Wilfredo Rosado didn’t start out as a luxury high jeweler and the founder of his own brand, W. Rosado. But he’s always made a career out of pushing boundaries and challenging the norm—while holding leadership positions at Giorgio Armani and Interview magazine, and rubbing elbows with the cultural upper echelons of New York City along the way. Hand-picked by Giorgio Armani to work in Milan and a friend and protégé of Andy Warhol (“I think he had a crush on me, to be honest,” Rosado admits), the designer received an education in both couture and the ins and outs of society early. Eventually, he developed a palate for combining the worlds of high fashion and jewelry with pop culture.
“I was literally picked off of the street and placed on top of the heap of New York-everything, working with everyone from celebrities to the best photographers in the world,” says Rosado, who’s referring to figures like Robert Mapplethorpe, Madonna, Mick Jagger, Jerry Hall, Diana Ross, and plenty other icons of the era. “It happened overnight. I learned so much about art, photography, and fashion because I was in the mix of it all. I was literally learning on the job.”
After launching his namesake high jewelry line about a decade ago, Rosado is now expanding his brand to include the fine jewelry collection W. Rosado, which includes a new jewelry concept, Pearl ID.
“I wanted to create something that was going to be a bit hipper and younger,” says Rosado. The first thing that came to mind was pearls—and the timing couldn’t be better, what with the gemstone’s resurgence in pop culture today (Harry Styles started an accessory trend by donning pearl earrings and necklaces regularly, and celebrities including Ariana Grande and Emma Stone are swapping out traditional engagement rings for unique designs with pearl center stones). For his line, Rosado was inspired by the plastic beads often used to make friendship bracelets at summer camp; nostalgia drove him to reinterpret the childlike craft into something more luxurious and elevated. But the endeavor came with its own set of challenges.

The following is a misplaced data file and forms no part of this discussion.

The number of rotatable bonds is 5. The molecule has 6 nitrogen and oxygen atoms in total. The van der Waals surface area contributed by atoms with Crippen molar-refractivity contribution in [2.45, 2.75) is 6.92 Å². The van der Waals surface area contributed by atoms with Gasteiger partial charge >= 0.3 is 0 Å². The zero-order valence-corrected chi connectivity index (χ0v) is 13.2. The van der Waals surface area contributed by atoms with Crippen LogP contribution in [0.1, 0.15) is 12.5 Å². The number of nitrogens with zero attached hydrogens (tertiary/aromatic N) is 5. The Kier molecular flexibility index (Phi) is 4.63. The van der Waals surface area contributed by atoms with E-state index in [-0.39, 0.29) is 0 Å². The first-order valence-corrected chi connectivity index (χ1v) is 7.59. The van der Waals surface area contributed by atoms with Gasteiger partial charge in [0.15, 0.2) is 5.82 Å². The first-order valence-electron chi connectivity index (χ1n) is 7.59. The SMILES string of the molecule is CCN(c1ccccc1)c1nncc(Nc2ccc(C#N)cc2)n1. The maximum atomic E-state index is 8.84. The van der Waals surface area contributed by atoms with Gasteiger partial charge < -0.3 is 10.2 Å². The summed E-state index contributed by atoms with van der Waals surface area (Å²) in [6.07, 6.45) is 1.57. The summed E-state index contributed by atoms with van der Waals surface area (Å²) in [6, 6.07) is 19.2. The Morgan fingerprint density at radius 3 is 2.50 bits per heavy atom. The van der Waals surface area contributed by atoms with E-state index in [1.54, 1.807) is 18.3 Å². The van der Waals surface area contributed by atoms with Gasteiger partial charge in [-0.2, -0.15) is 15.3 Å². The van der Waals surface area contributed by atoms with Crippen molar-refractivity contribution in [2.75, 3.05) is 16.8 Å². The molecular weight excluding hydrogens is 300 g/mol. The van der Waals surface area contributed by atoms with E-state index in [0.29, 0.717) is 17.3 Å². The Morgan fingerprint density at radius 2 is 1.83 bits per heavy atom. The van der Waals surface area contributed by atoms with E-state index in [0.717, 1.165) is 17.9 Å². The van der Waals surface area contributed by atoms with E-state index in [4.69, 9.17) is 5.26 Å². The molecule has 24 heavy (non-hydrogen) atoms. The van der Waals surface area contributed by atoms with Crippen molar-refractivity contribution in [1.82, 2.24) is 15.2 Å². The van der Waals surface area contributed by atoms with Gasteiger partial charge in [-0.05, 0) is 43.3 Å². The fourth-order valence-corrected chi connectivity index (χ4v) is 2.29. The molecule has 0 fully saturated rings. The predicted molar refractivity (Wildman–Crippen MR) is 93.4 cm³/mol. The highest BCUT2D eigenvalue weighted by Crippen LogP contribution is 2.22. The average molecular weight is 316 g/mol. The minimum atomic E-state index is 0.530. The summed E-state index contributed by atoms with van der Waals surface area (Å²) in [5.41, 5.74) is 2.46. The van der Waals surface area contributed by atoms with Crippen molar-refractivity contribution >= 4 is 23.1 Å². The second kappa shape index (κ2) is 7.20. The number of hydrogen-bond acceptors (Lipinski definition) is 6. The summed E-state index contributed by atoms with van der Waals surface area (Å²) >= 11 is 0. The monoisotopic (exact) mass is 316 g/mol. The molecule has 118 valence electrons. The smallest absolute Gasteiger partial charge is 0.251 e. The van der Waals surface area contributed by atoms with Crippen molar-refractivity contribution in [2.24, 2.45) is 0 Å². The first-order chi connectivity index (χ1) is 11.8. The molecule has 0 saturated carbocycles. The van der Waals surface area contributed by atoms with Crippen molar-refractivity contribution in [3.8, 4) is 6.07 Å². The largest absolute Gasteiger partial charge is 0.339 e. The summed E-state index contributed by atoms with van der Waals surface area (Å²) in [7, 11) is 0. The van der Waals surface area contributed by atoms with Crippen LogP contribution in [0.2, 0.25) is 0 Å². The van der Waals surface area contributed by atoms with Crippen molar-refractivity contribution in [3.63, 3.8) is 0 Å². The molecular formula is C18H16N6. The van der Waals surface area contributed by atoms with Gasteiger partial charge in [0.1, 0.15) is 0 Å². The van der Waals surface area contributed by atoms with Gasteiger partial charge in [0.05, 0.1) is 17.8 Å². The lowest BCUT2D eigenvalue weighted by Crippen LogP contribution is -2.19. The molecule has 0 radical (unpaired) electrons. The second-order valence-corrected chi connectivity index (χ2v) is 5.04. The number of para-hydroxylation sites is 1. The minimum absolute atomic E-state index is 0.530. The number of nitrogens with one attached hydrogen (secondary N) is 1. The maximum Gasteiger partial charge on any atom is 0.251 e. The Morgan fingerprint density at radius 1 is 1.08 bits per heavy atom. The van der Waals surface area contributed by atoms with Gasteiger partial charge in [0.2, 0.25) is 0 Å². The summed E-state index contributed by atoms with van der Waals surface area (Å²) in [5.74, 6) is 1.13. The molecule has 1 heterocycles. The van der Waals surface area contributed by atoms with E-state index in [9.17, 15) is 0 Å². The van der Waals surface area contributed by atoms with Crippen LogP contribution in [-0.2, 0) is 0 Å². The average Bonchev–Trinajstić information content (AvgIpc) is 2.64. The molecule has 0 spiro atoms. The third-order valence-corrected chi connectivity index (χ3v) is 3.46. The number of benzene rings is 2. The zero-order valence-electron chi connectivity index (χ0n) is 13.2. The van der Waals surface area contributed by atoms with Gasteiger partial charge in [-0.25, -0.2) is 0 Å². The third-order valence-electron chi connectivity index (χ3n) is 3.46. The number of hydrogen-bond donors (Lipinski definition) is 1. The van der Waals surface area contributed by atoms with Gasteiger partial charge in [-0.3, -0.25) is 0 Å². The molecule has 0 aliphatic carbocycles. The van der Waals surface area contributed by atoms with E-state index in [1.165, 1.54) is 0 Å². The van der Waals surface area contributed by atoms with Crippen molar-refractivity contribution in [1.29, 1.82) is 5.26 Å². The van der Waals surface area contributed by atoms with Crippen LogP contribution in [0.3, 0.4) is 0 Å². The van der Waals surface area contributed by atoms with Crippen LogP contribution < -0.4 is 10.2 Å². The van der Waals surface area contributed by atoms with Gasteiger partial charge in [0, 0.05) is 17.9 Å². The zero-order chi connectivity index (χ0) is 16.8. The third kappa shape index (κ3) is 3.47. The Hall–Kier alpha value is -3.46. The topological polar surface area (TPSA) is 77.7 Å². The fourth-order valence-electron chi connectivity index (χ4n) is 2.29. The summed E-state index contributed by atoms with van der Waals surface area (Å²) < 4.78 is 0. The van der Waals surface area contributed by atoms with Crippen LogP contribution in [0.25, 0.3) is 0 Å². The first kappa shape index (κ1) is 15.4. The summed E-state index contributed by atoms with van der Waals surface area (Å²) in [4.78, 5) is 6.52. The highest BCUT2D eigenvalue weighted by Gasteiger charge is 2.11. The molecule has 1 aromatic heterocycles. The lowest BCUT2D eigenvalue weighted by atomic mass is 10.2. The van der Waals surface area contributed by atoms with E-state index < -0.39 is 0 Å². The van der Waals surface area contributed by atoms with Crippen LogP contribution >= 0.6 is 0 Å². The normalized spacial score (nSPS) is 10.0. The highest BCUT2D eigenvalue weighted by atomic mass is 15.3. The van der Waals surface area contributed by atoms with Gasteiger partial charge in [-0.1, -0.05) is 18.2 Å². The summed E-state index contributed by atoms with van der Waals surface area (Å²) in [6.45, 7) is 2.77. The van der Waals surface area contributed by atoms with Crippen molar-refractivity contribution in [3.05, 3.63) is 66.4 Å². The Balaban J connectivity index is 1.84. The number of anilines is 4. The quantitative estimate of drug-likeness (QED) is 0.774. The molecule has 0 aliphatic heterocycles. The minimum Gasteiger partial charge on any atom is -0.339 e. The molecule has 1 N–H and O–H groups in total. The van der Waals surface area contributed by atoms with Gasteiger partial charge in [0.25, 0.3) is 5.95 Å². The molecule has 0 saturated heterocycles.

“Me being who I am and having the background that I have, I always start at the top and strive to achieve the best level of quality craftsmanship,” he says. “I’m very much obsessed with quality craftsmanship.” His search to embed gold and pavé diamond letters and symbols into carved South Sea pearls took him on a journey to master goldsmiths in Valenza, Italy, and then to the greatest lapidaries in the world in a tiny German town, Idar-Oberstein, where they were already doing such work for over a century. Pearls, however, were a first in terms of medium.
“We had to create new tooling and machinery for this because, in order to hold a round object, we had to put pressure, which then made the pearl pop away. Plus, to be able to carve the pearls in order to achieve the angles right in the corners proved to be very difficult,” Rosado says. “And the curvature of the pearl changes [with different sizes]. Each time that I change the pearl, the letter has to change and the curvature of each piece has to change. It’s very complicated.” Eight months of trial-and-error later, the production process was sorted. The pieces would start in Italy, ship off to Germany, then return to Italy for finishing touches.
With Rosado’s couture craftsmanship expertise, the result is both an homage to handcraftsmanship (by employing global artisans) and technology (through the use of nano-ceramic technology to create colorful variations). The pieces incorporate several arrangements from single letters and symbols to full-on sentiments. Some designs, like the Amore necklace, are even convertible to create all new messages.
Featuring 25 pieces, the debut line ranges from $2,500 for a single pearl charm to nearly $100,000 for a full pearl choker with pavé lettering, with further customization available upon request. They are available at Rosado’s namesake site, along with retailers including Moda Operandi and Saks Fifth Avenue, among others; Rosado donates a portion of all proceeds from sales to the City Parks Foundation.
In terms of what’s next for the business, Rosado sees his focus staying in the high jewelry sector. “I love Pearl ID and I would consider developing it but as a designer, my affinity for jewelry always leans toward high jewelry. It’s where my love is, where I feel I can be more creative.” This high jewelry to come will certainly have Rosado’s playful touch—of which Warhol surely would’ve been a proponent.